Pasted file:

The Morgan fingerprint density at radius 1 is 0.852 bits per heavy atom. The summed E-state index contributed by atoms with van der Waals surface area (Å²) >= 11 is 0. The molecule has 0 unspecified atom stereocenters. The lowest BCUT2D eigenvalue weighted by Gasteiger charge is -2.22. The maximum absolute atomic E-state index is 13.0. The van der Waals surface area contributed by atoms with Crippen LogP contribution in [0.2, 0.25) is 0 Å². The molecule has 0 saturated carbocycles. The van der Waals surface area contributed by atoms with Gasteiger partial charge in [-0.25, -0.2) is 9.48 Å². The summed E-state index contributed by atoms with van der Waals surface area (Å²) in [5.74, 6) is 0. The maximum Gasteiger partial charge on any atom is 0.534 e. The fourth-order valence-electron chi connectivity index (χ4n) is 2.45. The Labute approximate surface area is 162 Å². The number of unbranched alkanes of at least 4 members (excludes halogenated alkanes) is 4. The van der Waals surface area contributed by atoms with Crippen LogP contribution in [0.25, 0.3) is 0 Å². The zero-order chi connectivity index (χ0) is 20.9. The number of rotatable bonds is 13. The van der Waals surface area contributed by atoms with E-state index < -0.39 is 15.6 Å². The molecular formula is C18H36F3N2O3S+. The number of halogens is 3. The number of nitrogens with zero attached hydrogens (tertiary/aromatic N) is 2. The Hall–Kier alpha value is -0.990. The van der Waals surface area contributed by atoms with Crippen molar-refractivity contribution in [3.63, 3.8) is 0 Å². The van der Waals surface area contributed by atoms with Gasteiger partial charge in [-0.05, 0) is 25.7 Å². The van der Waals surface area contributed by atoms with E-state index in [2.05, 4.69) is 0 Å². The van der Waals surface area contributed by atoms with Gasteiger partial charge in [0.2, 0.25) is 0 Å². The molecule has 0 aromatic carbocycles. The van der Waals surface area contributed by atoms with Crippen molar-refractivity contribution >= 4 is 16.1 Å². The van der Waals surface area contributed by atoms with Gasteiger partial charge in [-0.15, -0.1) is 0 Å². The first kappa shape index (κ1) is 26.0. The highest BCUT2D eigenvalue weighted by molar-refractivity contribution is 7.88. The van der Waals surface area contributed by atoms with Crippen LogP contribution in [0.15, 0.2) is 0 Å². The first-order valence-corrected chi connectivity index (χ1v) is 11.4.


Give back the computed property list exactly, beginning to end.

The Morgan fingerprint density at radius 1 is 0.852 bits per heavy atom. The summed E-state index contributed by atoms with van der Waals surface area (Å²) >= 11 is 0. The molecule has 0 unspecified atom stereocenters. The lowest BCUT2D eigenvalue weighted by Gasteiger charge is -2.22. The maximum absolute atomic E-state index is 13.0. The van der Waals surface area contributed by atoms with Crippen LogP contribution in [0.2, 0.25) is 0 Å². The molecule has 0 saturated carbocycles. The van der Waals surface area contributed by atoms with Gasteiger partial charge in [-0.25, -0.2) is 9.48 Å². The summed E-state index contributed by atoms with van der Waals surface area (Å²) in [5.74, 6) is 0. The maximum Gasteiger partial charge on any atom is 0.534 e. The fourth-order valence-electron chi connectivity index (χ4n) is 2.45. The Labute approximate surface area is 162 Å². The number of unbranched alkanes of at least 4 members (excludes halogenated alkanes) is 4. The van der Waals surface area contributed by atoms with Crippen LogP contribution in [0.25, 0.3) is 0 Å². The zero-order chi connectivity index (χ0) is 20.9. The number of rotatable bonds is 13. The van der Waals surface area contributed by atoms with E-state index < -0.39 is 15.6 Å². The molecular formula is C18H36F3N2O3S+. The number of halogens is 3. The number of nitrogens with zero attached hydrogens (tertiary/aromatic N) is 2. The Hall–Kier alpha value is -0.990. The van der Waals surface area contributed by atoms with Crippen molar-refractivity contribution in [3.63, 3.8) is 0 Å². The van der Waals surface area contributed by atoms with Gasteiger partial charge in [-0.05, 0) is 25.7 Å². The van der Waals surface area contributed by atoms with E-state index in [2.05, 4.69) is 0 Å². The van der Waals surface area contributed by atoms with Gasteiger partial charge in [0.2, 0.25) is 0 Å². The molecule has 0 aromatic carbocycles. The van der Waals surface area contributed by atoms with Crippen molar-refractivity contribution >= 4 is 16.1 Å². The van der Waals surface area contributed by atoms with Gasteiger partial charge in [-0.15, -0.1) is 0 Å². The first kappa shape index (κ1) is 26.0. The highest BCUT2D eigenvalue weighted by molar-refractivity contribution is 7.88. The van der Waals surface area contributed by atoms with Crippen LogP contribution in [0.15, 0.2) is 0 Å². The first-order valence-corrected chi connectivity index (χ1v) is 11.4.